When I reached out to Jon Allsop, the author of Columbia Journalism Review’s newsletter, his response was focused on the press not two-siding midterms stories: “Mainstream media should cover the midterms like they should cover any political story at the moment—by avoiding treating the two parties as equal and opposite ‘sides’ when they aren’t, especially when it comes to the preservation of U.S. democracy. I think that many reporters and editors have woken up to the Republican assault on democracy in recent years—and others didn’t need waking up in the first place—but good, urgent coverage of the threat still tends to get siloed away from the horse-race punditry, which still often seems to start from the premise that the track is even. We need to see more joined-up thinking here and that will require focus, which will be a particular challenge amid a news cycle dominated by war and with so many other important stories to cover.”

Jay Rosen, a professor of journalism at NYU, told me that the media should “redraw the baseline for election-year conflict. Instead of just assuming it’s Democrats vs. Republicans in a familiar battle for control of government, start with a more urgent contest: those from both parties who still abide by the norms of American democracy vs. those who have demonstrated they do not—the Trump loyalists in the GOP, the Stop the Steal movement, the crazed conspiracy mongers, the Christian nationalists. Redirect the bulk of your reporting resources to this newer conflict, while keeping a careful eye on the ‘state of the race’ between the two parties.”

The idea that media should have a prodemocracy bias is a good one. It would help us focus on politicians straying from democratic norms, and highlight antidemocratic plays like disenfranchising voters.

The Washington Post’s Greg Sargent made an important point drawing from the 2021 coverage of Virginia gubernatorial candidate Glenn Youngkin. “In the midterms, when Republicans hit on a more subtle way to feed Trump’s lies about our elections, galvanizing the base, while also making a softer pitch to suburbanites, we have to avoid treating this as ‘clever positioning,’” he told me. “As we saw in the Virginia gubernatorial contest, that helps Republicans get away with continuing to undermine democracy, rather than calling out their strategy for the antidemocratic bad acting that it really is.”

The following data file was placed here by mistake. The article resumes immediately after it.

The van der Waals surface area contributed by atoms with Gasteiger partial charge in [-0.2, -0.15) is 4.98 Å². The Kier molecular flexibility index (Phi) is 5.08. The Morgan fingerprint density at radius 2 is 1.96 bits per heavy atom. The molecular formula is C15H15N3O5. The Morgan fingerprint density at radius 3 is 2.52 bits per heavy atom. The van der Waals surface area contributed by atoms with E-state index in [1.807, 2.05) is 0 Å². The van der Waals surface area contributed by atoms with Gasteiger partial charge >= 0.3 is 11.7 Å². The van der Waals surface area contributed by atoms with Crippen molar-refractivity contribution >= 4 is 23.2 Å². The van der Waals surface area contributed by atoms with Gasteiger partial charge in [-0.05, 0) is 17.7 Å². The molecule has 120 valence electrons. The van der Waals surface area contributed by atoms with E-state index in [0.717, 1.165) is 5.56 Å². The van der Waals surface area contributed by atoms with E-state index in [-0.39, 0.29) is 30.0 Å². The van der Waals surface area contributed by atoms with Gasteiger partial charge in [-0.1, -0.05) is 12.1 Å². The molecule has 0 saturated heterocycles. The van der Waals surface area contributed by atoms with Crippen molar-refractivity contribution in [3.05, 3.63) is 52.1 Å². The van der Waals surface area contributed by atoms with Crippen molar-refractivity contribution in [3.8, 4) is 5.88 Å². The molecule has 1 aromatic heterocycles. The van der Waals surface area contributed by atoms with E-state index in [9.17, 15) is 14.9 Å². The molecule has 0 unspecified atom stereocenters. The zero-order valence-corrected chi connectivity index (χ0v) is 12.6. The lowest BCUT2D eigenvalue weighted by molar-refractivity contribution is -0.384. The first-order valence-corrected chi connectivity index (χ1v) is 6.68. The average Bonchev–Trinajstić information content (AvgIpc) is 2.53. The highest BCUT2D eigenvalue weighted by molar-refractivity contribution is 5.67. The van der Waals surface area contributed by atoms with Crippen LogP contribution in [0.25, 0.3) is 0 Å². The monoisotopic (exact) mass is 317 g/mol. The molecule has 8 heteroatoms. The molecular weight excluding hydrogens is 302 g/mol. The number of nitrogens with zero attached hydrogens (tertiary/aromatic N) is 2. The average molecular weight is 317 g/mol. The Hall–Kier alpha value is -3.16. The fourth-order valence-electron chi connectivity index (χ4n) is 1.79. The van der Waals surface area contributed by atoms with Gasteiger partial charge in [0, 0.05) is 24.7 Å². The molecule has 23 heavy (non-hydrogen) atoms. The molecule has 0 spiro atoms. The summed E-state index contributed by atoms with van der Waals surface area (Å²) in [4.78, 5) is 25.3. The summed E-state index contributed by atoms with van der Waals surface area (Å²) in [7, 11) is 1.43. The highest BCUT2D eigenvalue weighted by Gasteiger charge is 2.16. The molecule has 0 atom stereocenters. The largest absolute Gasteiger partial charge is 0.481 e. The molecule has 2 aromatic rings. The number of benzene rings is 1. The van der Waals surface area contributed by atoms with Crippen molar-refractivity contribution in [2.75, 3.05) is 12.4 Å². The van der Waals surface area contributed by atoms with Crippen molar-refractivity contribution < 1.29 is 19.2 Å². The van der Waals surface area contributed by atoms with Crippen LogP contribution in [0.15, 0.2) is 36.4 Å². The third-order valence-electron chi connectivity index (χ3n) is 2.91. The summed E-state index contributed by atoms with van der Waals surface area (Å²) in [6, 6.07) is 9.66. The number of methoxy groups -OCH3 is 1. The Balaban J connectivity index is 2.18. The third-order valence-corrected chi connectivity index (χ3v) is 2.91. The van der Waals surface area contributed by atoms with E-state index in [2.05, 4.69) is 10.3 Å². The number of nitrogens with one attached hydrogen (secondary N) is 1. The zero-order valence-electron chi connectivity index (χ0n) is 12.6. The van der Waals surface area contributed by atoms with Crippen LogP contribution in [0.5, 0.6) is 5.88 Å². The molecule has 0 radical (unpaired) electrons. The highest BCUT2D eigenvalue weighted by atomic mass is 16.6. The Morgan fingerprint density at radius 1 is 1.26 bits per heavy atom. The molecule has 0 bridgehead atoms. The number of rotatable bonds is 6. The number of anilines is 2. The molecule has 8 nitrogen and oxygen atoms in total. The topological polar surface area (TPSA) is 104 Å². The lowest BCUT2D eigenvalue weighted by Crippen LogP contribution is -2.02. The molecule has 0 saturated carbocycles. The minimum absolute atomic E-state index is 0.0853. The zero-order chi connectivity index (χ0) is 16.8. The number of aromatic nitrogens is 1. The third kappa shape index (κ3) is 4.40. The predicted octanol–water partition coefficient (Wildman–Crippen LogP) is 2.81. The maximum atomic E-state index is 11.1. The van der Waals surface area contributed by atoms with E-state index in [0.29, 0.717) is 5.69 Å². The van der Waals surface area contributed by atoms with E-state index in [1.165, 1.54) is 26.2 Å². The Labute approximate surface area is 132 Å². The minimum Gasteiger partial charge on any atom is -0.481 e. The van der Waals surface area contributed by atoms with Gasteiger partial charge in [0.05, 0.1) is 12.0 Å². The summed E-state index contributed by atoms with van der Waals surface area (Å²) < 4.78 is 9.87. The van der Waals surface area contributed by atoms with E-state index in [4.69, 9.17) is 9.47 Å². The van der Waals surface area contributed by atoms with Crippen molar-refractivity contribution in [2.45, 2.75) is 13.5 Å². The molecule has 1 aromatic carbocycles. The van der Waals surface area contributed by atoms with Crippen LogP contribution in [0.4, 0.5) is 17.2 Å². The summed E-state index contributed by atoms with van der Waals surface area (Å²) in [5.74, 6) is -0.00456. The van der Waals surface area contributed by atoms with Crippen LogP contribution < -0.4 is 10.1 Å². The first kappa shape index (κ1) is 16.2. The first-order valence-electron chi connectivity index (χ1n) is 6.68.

Perhaps the most realistic assessment I got was from the Pod Save America co-host and former senior adviser to President Barack Obama Dan Pfeiffer, who told me, “My broader take is that the bulk of the traditional media has neither the ability nor the willingness to serve as a bulwark against right-wing authoritarianism. Some of them will be tweeting about Joe Biden not taking more questions at the exact moment democracy falls. Democrats should push the media to stop normalizing dangerously abnormal behavior and prioritizing balance over accuracy. But we also can’t wait around for The New York Times to save us.”

But it’s not just media coverage and the Big Lie that set these midterms apart from any others in recent memory. Trump and many other Republicans see them as an opportunity not merely to install Republicans in government, but to install pro-Trump, antidemocratic functionaries in government. The mainstream media must not cover these midterms as business as usual, because “business as usual” could end democracy.